1. Can my pet have surgery or all the necessary diagnostic tests the same day as the appointment?
Some diagnostic tests can be performed on the same day as your initial visit. Other tests requiring general anesthesia or advanced imaging (such as MRI or CAT scans) will be scheduled based on availability, often on a different day.
2. Do you have appointments after 5 pm or on the weekends?
Unfortunately, we do not offer routine office visits on the weekends or after 5 pm during the week. Should an emergency arise we ask that you go to your regular veterinarian or local emergency clinic.
3. Does my pet have to spend the night before or after surgery?
No, patients are admitted to the Animal Eye Center at 7:30 AM on the morning of surgery and are discharged to go home the same day. The time.
4. How much does cataract surgery cost and what does that include?
Preoperative assessment, surgical removal, and postoperative treatment of cataracts comprise a complex series of steps specifically tailored to your pet. This means that the optimal treatment of cataracts takes multiple visits and varies from patient to patient. Therefore, it is difficult to give a firm idea of costs. However, when you bring your pet in for the initial eye exam with us you will be given an estimate of costs specific to your pet. In particular, your pet’s species, age, general and ocular health, and previous medical problems are of major importance when we design the plan for your pet’s care. Pets undergoing cataract surgery require an initial examination, an electroretinogram or ERG, to determine their retinal function, ocular ultrasound, gonioscopy, medications, general anesthesia, hospitalization for the day, and of course the cataract surgery itself. Please note that it is not possible to have cataract surgery done the same day as your initial visit with us. A number of postoperative recheck examinations are essential to your pet’s surgical success. This process will be explained to you in detail during your first visit to the Animal Eye Center of NJ.
5. Do I have to come back to the Animal Eye Center for rechecks after surgery or can I go somewhere closer?
In most situations, your regular veterinarian depends on us to provide long-term management, requiring your recheck visits to be performed by one of our ophthalmologists.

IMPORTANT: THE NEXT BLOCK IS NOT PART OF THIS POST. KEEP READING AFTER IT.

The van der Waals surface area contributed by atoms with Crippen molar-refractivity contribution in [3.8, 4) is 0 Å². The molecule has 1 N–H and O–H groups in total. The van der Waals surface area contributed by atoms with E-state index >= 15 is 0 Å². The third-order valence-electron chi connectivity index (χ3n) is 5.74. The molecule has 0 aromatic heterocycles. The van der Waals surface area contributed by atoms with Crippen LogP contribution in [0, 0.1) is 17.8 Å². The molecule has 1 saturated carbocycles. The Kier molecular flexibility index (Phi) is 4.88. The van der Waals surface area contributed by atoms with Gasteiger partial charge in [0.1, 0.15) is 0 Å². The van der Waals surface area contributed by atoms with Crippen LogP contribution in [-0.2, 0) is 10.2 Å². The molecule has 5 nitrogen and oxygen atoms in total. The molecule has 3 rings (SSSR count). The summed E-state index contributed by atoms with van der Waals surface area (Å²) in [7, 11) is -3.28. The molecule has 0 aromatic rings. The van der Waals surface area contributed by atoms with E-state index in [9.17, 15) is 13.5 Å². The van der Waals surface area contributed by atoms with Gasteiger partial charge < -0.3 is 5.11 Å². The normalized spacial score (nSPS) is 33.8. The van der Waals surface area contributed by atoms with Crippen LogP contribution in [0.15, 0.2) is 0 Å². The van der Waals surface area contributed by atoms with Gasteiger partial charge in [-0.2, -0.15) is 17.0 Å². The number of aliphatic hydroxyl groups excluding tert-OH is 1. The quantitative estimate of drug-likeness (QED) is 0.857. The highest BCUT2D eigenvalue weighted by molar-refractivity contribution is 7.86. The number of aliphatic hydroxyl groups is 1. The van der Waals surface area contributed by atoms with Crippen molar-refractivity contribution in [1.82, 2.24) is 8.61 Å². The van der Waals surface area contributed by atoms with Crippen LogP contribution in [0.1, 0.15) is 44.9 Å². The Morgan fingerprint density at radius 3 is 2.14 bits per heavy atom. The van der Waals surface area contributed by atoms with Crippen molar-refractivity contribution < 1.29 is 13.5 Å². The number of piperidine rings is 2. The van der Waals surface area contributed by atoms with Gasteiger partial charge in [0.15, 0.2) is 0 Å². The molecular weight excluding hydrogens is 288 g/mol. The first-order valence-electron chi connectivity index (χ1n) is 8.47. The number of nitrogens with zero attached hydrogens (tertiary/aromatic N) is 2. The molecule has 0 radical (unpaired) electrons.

6. What does a regular ophthalmology appointment include, and what does it cost?
Please plan to spend a minimum of 30 minutes with us for your first appointment. The ophthalmology veterinary technician and veterinary ophthalmologist will work together to obtain a thorough history of your pet’s problem and then examine your pet’s eyes. After the doctor completes the eye examination, he will discuss recommendations with you. A full report of the examination findings will be provided to you prior to your departure. Please contact us if you have any questions about the examination process or costs. In certain cases and only with your consent, additional diagnostic tests may be performed on the same day as the initial examination (requiring extra time); however, additional tests often have to be scheduled for a separate day.
7. Can you recommend medications for my pet without examining it?
Because many eye conditions present with similar signs and symptoms, it is impossible to make a correct diagnosis over the phone. It is also illegal and unethical to prescribe treatment for a patient and client with whom we have not established an appropriate client-veterinarian-patient relationship. For these reasons, it is not possible to prescribe any treatment without seeing your pet. We, therefore, require a full examination prior to making any recommendations for your pet.
8. Do you have to repeat the tests my vet did and should I bring all of the results with me?
It is important to bring all recent test results and ALL MEDICATIONS YOU GIVE TO YOUR PET (eye, oral, dermatological) with you on your first visit. Sometimes we do have to repeat tests if there were abnormalities that your veterinarian found, if the tests were not performed recently enough or if something might have changed between the test results and your visit to the Animal Eye Center of NJ.
9. Does my pet have to wear an E-collar after eye surgery?
An Elizabethan or E-collar usually is critical to successful eye surgery. The eye is especially fragile after surgery and pets can cause irreversible trauma to the eye if an e-collar is removed prematurely. We know they can be awkward and will recommend they be removed as soon as it is safe to do so. We find that our patients generally adapt to these protective devices well in 1-3 days.
10. I’ve heard there are drops available to treat my pets’ cataracts. Is this true?
Medical remedies have been inaccurately advertised as effective for the treatment of cataracts. There is no proven commercially available medical treatment known to reverse cataracts. However, there ARE new exciting advances in supplement research whereby cataracts in some dogs may be slowed or prevented with oral Ocuglo (see www.ocuglo.com for more information). Surgery is the only known definitive treatment both in animals and humans and often provides a return of functional vision to pets.